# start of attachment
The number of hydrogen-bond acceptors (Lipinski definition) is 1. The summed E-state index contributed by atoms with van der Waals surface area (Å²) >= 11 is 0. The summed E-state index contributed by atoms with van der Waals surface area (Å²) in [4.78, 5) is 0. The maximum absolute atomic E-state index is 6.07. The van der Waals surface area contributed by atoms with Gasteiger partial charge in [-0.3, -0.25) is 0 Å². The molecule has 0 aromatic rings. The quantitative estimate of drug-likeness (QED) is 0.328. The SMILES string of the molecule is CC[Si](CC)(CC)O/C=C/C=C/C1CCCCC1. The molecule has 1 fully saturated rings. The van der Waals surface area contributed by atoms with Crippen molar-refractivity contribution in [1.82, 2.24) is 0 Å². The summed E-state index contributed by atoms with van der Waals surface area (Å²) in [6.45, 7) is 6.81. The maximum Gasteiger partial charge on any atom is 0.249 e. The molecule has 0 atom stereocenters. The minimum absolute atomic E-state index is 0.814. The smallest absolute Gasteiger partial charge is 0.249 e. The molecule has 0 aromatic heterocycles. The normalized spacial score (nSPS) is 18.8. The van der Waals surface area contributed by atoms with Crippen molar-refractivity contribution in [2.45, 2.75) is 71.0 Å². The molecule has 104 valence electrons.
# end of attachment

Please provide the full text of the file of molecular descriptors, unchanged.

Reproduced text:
The number of hydrogen-bond acceptors (Lipinski definition) is 1. The summed E-state index contributed by atoms with van der Waals surface area (Å²) >= 11 is 0. The summed E-state index contributed by atoms with van der Waals surface area (Å²) in [4.78, 5) is 0. The maximum absolute atomic E-state index is 6.07. The van der Waals surface area contributed by atoms with Gasteiger partial charge in [-0.3, -0.25) is 0 Å². The molecule has 0 aromatic rings. The quantitative estimate of drug-likeness (QED) is 0.328. The SMILES string of the molecule is CC[Si](CC)(CC)O/C=C/C=C/C1CCCCC1. The molecule has 1 fully saturated rings. The van der Waals surface area contributed by atoms with Crippen molar-refractivity contribution in [1.82, 2.24) is 0 Å². The summed E-state index contributed by atoms with van der Waals surface area (Å²) in [6.45, 7) is 6.81. The maximum Gasteiger partial charge on any atom is 0.249 e. The molecule has 0 atom stereocenters. The minimum absolute atomic E-state index is 0.814. The smallest absolute Gasteiger partial charge is 0.249 e. The molecule has 0 aromatic heterocycles. The normalized spacial score (nSPS) is 18.8. The van der Waals surface area contributed by atoms with Crippen molar-refractivity contribution in [2.45, 2.75) is 71.0 Å². The molecule has 104 valence electrons.